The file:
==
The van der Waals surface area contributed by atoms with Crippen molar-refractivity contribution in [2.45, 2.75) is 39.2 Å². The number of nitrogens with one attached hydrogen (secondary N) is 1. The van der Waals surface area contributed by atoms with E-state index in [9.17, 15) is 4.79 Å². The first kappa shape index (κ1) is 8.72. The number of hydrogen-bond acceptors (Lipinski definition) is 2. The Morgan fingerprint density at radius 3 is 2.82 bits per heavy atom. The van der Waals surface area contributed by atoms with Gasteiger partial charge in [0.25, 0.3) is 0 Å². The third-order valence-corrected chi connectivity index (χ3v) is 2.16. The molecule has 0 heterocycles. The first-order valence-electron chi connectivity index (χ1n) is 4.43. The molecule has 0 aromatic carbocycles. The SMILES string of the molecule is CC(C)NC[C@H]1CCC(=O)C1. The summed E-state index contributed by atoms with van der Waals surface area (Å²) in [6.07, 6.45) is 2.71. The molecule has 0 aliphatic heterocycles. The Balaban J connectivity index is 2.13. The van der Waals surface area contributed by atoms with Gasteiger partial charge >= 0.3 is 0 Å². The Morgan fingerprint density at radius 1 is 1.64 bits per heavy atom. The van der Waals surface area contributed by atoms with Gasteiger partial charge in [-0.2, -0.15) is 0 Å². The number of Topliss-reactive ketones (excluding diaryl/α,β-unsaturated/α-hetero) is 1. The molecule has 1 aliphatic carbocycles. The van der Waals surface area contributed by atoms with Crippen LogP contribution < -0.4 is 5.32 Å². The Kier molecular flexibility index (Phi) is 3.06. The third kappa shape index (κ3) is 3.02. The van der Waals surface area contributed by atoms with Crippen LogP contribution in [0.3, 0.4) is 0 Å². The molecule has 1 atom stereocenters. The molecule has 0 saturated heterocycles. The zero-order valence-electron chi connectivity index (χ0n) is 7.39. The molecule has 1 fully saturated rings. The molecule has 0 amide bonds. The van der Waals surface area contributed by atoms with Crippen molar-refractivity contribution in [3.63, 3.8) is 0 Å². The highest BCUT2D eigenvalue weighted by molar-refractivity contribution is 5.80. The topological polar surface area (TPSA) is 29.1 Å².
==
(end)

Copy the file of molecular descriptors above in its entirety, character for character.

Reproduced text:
The van der Waals surface area contributed by atoms with Crippen molar-refractivity contribution in [2.45, 2.75) is 39.2 Å². The number of nitrogens with one attached hydrogen (secondary N) is 1. The van der Waals surface area contributed by atoms with E-state index in [9.17, 15) is 4.79 Å². The first kappa shape index (κ1) is 8.72. The number of hydrogen-bond acceptors (Lipinski definition) is 2. The Morgan fingerprint density at radius 3 is 2.82 bits per heavy atom. The van der Waals surface area contributed by atoms with Gasteiger partial charge in [0.25, 0.3) is 0 Å². The third-order valence-corrected chi connectivity index (χ3v) is 2.16. The molecule has 0 heterocycles. The first-order valence-electron chi connectivity index (χ1n) is 4.43. The molecule has 0 aromatic carbocycles. The SMILES string of the molecule is CC(C)NC[C@H]1CCC(=O)C1. The summed E-state index contributed by atoms with van der Waals surface area (Å²) in [6.07, 6.45) is 2.71. The molecule has 0 aliphatic heterocycles. The Balaban J connectivity index is 2.13. The van der Waals surface area contributed by atoms with Gasteiger partial charge >= 0.3 is 0 Å². The Morgan fingerprint density at radius 1 is 1.64 bits per heavy atom. The van der Waals surface area contributed by atoms with Gasteiger partial charge in [-0.2, -0.15) is 0 Å². The number of Topliss-reactive ketones (excluding diaryl/α,β-unsaturated/α-hetero) is 1. The molecule has 1 aliphatic carbocycles. The van der Waals surface area contributed by atoms with Crippen LogP contribution < -0.4 is 5.32 Å². The Kier molecular flexibility index (Phi) is 3.06. The third kappa shape index (κ3) is 3.02. The van der Waals surface area contributed by atoms with Crippen LogP contribution in [0.3, 0.4) is 0 Å². The molecule has 1 atom stereocenters. The molecule has 0 saturated heterocycles. The zero-order valence-electron chi connectivity index (χ0n) is 7.39. The molecule has 1 fully saturated rings. The molecule has 0 amide bonds. The van der Waals surface area contributed by atoms with Crippen molar-refractivity contribution in [3.63, 3.8) is 0 Å². The highest BCUT2D eigenvalue weighted by molar-refractivity contribution is 5.80. The topological polar surface area (TPSA) is 29.1 Å².